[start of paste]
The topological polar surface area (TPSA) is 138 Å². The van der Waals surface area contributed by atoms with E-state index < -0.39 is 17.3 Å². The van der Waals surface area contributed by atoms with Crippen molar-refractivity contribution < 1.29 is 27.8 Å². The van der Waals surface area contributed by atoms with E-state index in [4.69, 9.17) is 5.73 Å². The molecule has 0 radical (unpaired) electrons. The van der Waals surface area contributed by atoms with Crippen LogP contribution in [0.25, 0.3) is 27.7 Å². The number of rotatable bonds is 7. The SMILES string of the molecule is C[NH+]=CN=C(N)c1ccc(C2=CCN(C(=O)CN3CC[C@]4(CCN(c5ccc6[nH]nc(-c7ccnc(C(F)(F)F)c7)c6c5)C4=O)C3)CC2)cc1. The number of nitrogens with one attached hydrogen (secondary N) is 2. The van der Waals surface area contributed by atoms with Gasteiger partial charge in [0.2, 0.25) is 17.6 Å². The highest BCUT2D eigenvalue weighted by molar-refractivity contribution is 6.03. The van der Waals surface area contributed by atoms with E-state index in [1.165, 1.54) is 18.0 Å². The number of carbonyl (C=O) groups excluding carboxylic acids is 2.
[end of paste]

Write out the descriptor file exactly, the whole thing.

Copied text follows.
The topological polar surface area (TPSA) is 138 Å². The van der Waals surface area contributed by atoms with E-state index < -0.39 is 17.3 Å². The van der Waals surface area contributed by atoms with Crippen molar-refractivity contribution < 1.29 is 27.8 Å². The van der Waals surface area contributed by atoms with E-state index in [4.69, 9.17) is 5.73 Å². The molecule has 0 radical (unpaired) electrons. The van der Waals surface area contributed by atoms with Crippen LogP contribution in [0.25, 0.3) is 27.7 Å². The number of rotatable bonds is 7. The SMILES string of the molecule is C[NH+]=CN=C(N)c1ccc(C2=CCN(C(=O)CN3CC[C@]4(CCN(c5ccc6[nH]nc(-c7ccnc(C(F)(F)F)c7)c6c5)C4=O)C3)CC2)cc1. The number of nitrogens with one attached hydrogen (secondary N) is 2. The van der Waals surface area contributed by atoms with Gasteiger partial charge in [0.2, 0.25) is 17.6 Å². The highest BCUT2D eigenvalue weighted by molar-refractivity contribution is 6.03. The van der Waals surface area contributed by atoms with E-state index in [1.165, 1.54) is 18.0 Å². The number of carbonyl (C=O) groups excluding carboxylic acids is 2.